Don’t go out by yourself. Don’t take route taxis, better hire a private driver. Avoid certain areas, especially at night. These are some of the recommendations I heard about Kingston, Jamaica. Only one woman from a Facebook group said to take the same precautions I would take in any other city and not to overreact.
“Español?” “No.” “Let me come with you. I show you around,” a guy outside our apartment said to me with a lewd smile. Did he really think I would let him join me?
“Ay, niña, ven pa’ quí,” the squeegee men told me, and other propositions I don’t remember, as I walked past the swarm of them. Both in Spanish and in English.
This other guy on the bus didn’t need to utter a word. He stared at me while licking the air with his tongue. He leaned on the window and turned his head towards me as the bus pulled off. Fed up with this general behavior, I looked at him and made a throwing up gesture. But what if he got off the bus and went after me?
All this happened during my first 15 to 20 minutes in Kingston. No one hurt me physically but, for some reason, this harassment upset me. And then I was furious because I let it affect me. After all, I was used to taking the public transport at rush hour in Buenos Aires, an ideal environment for pickpockets and pervs. All my life, random men have made unwanted verbal and physical sexual advances. I had to learn to defend myself, even physically, like the time I punched a guy who had squeezed my butt on the train.
Why, then? Why did I feel so helpless? I think the reason is I am in a foreign city and I don’t know the codes. What if I talk back and they harm me? I felt the way I felt when I was 12 or 13 and a guy followed me in his car for several hundred yards. I didn’t know what to do. I ran back home and almost tried to kick down the front door. I was terrified. My mother tried to comfort me but, looking back, I think she was as scared as I was.
I told my husband and he talked to his work colleagues. “Do you let your wife go out alone??” The women in the office were adamant that I should take a private taxi* every time I wanted to go somewhere by myself.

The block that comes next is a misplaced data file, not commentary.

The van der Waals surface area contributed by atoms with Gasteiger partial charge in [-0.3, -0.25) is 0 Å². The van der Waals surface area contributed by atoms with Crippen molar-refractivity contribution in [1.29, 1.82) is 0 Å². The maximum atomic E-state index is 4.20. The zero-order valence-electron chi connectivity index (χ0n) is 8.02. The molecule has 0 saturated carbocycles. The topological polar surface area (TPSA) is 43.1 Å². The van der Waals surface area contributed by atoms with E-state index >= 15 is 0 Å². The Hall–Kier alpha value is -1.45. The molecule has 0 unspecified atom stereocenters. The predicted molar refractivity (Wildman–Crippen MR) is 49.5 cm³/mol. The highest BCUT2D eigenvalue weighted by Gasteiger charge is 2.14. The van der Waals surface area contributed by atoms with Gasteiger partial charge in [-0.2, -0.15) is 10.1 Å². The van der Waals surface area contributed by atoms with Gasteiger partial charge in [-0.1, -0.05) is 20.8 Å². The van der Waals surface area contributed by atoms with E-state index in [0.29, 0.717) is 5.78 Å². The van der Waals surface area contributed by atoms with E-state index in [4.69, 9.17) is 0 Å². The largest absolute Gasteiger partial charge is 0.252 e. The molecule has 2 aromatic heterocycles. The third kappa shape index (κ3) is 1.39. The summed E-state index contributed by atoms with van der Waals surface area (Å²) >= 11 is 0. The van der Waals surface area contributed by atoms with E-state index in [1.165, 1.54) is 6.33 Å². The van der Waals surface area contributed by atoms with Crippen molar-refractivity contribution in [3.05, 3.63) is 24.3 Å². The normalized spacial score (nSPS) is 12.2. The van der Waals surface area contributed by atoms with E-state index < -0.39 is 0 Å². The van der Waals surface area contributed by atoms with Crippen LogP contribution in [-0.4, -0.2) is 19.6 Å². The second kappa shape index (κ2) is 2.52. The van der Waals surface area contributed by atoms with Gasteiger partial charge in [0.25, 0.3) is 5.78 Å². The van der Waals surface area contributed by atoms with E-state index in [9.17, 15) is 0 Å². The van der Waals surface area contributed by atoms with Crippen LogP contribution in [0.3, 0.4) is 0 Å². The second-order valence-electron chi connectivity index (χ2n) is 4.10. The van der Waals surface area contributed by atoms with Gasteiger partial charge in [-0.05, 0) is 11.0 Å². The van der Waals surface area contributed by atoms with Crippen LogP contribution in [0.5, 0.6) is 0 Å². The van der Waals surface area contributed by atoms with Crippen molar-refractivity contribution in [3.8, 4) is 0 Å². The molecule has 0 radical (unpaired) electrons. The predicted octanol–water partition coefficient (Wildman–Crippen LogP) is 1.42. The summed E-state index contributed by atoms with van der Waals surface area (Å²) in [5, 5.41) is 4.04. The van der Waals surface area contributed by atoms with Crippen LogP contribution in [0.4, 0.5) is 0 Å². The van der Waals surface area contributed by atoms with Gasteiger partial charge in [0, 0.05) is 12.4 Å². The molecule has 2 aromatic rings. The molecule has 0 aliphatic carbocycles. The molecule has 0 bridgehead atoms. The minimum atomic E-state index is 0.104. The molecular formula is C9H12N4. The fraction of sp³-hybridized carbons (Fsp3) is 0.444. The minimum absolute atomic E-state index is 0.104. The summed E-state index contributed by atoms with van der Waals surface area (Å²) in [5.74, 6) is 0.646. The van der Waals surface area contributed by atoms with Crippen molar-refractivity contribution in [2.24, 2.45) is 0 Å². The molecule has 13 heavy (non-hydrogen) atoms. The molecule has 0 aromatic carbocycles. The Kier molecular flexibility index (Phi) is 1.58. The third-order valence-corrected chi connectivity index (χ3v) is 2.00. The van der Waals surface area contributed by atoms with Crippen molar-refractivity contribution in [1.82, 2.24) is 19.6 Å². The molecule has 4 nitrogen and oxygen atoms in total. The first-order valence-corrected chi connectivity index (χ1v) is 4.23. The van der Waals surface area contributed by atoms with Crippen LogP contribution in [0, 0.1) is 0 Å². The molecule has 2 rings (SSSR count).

Despite the ominous advice, I went out alone. I wasn’t going to take a taxi for the few blocks to Devon House. Our apartment is across the street from the Prime Minister’s residence in the New Kingston area. There are heavily armed soldiers at all times. What can go wrong? A lot, it seems. Every house has iron grills on the windows, burglar alarms, guard dogs and even sometimes razor wire on top of the perimeter walls. Armed guards watch parking lots, shopping complexes and private and public buildings.
I admit that Kingston didn’t leave a good first impression. Traffic is chaotic, motorcycle’s zig zag among cars, taxis stop willy-nilly -even in the middle lane-, drivers beep their horns constantly and some put loudspeakers on the roof of the car and crank the music up. Sleeping at night is a challenge. Downtown Kingston looks rundown and neglected, like it’s given up.
However, I love the local food, the tropical fruits are sweet and juicy, the view of the mountains is magnificent.
We travelled outside the capital and the interior is very peaceful. We stayed in Treasure Beach, where the pace of life slows down considerably and is focus on community tourism. I loved it.
Stay tuned for posts on the places we’ve visited outside the capital.
- They recommended I call Adrian, a very professional and attentive driver. He gave me permission to publish his number in case someone needs his services +1 (876) 547-2473.